The descriptions of his diet and body are not given with the same precision we use in modern Biology and Taxonomy. We need to be careful we don’t read more into each comparison than is justified by the text itself.
The animal eats vegetation. This does not mean it eats grass type foods exclusively. For example the hippopotamus of the Nile region eats fish while it is in the water, but when fish are scarce it comes out onto land where it eats various types of vegetation. Its land eating habits would be what most people would commonly observe. That would be why this part of their diet would be mentioned in the text. (See the details in Albert Barnes’ Notes on the Bible and the commentary by Keil and Delitzsch on this verse).
The Behemoth is very strong and powerful. This description would fit most of the suggested types of animals, but Albert Barnes points out that the elephant is vulnerable in the area of it’s under-belly while the hippopotamus has strong muscles there to protect him. This fits best the description given in verse 16, “… strength in his loins, and his power in the muscles of his belly … .”
One of the most confused points is the description of the tail of the Behemoth. It does not say it looks like a cedar tree, or that it is a big as a cedar. Verse 17 says, “He makes his tail stiff like a cedar; …” (ESV). The King James and ASV translate it, “He moveth his tail like a cedar:” The verb in this phrase (“makes stiff”, or “moveth”) is “kha-phets” (חפץ) which means to “incline toward, bend, or move.” It sometimes takes on the figurative meaning of “to take delight in, favor, or desire”. The comparison to a “cedar” has nothing to do with the “tail’s” size or shape. It has to do with its “rigidity”, the “way it moves” is like the firm cedar. Rather than being just a draping tail, it has the ability to stiffen out like a tree. Dr. Barnes tells us that this best fits the type of tail associated with the hippopotamus of the Nile.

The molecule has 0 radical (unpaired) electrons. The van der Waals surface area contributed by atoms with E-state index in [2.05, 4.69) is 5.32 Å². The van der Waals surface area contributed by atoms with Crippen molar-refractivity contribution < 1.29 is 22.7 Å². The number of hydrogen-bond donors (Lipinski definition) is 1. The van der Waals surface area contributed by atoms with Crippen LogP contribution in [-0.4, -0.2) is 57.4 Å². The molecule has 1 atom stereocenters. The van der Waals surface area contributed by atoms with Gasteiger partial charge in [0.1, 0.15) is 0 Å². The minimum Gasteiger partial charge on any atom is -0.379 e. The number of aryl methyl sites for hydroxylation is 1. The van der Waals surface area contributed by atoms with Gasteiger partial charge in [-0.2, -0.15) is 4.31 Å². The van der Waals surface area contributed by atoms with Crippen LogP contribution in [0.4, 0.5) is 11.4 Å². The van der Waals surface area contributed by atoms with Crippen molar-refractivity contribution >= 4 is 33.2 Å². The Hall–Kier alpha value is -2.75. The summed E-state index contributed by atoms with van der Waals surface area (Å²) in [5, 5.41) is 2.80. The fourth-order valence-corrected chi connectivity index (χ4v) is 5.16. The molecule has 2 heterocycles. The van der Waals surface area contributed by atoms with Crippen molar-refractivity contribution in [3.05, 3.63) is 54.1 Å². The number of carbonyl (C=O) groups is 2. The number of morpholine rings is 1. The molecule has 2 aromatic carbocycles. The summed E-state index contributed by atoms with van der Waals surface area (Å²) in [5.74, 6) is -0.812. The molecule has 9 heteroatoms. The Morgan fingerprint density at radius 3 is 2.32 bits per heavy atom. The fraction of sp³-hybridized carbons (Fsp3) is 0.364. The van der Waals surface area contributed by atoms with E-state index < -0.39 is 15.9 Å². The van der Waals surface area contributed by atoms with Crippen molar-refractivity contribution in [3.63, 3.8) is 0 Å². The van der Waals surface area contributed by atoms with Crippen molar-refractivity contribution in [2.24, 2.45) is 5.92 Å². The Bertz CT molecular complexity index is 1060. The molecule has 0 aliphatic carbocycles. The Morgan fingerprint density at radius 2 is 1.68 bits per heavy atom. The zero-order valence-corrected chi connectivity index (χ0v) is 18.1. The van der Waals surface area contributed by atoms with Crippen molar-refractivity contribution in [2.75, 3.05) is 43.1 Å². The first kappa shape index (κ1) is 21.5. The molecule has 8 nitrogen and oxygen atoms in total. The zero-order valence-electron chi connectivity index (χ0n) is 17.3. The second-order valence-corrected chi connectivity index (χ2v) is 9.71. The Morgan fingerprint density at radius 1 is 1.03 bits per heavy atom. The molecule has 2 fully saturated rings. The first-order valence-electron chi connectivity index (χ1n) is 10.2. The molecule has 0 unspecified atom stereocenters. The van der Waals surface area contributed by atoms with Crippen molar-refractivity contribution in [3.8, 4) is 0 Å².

The reference to the creature’s bones and limbs are also made in reference to their strength, not their shape or size.
The attempt to see this as a description of a dinosaur fails to use these descriptions the way they are presented in the text. It is only when the interpreter comes to the text with a preconceived desire to find dinosaurs in the Bible that they could be seen in this description.
Careful commentators and dictionary writers list all the ways this word is used, and caution against forcing one meaning upon any word in every place where it is used. Those dictionaries which give just one meaning for the word are obviously presenting their opinion rather than reporting how the word was actually used elsewhere in Scripture and in the contemporary language. It is the word the Holy Spirit moved the writers to use in conveying what God intended.
Those who have studied the biological peculiarities of the animal described here, and who have examined the remains of animals found in that ancient place and era, usually favor this as a description of the hippopotamus rather than any other proposed animal. The descriptions of the habitat of the Behemoth in verses 21-23 also best fits what we know of the Nile hippopotamus.
There is certainly room for discussion about what specific animal Job was asked to consider. The obvious conclusion is that we cannot use this reference to prove that there were dinosaurs roaming around in the time of the Book of Job. Those who have promoted this interpretation are advised to consider carefully what this portion of God’s word actually says when allowed to speak for itself.
Major References Used:
International Standard Bible Encyclopedia
Theological Wordbook of the Old Testament (by Kittel)
Brown Driver and Briggs Hebrew Lexicon
Greek -English Lexicon by Bauer, Arndt and Gingrich
John Gill’s commentary on Job
Keil & Delitzsch commentary on Job
Strong’s Hebrew and Greek Dictionary
and several others which all present about the same material
Note: Bible quotations are from the New King James Version unless otherwise noted.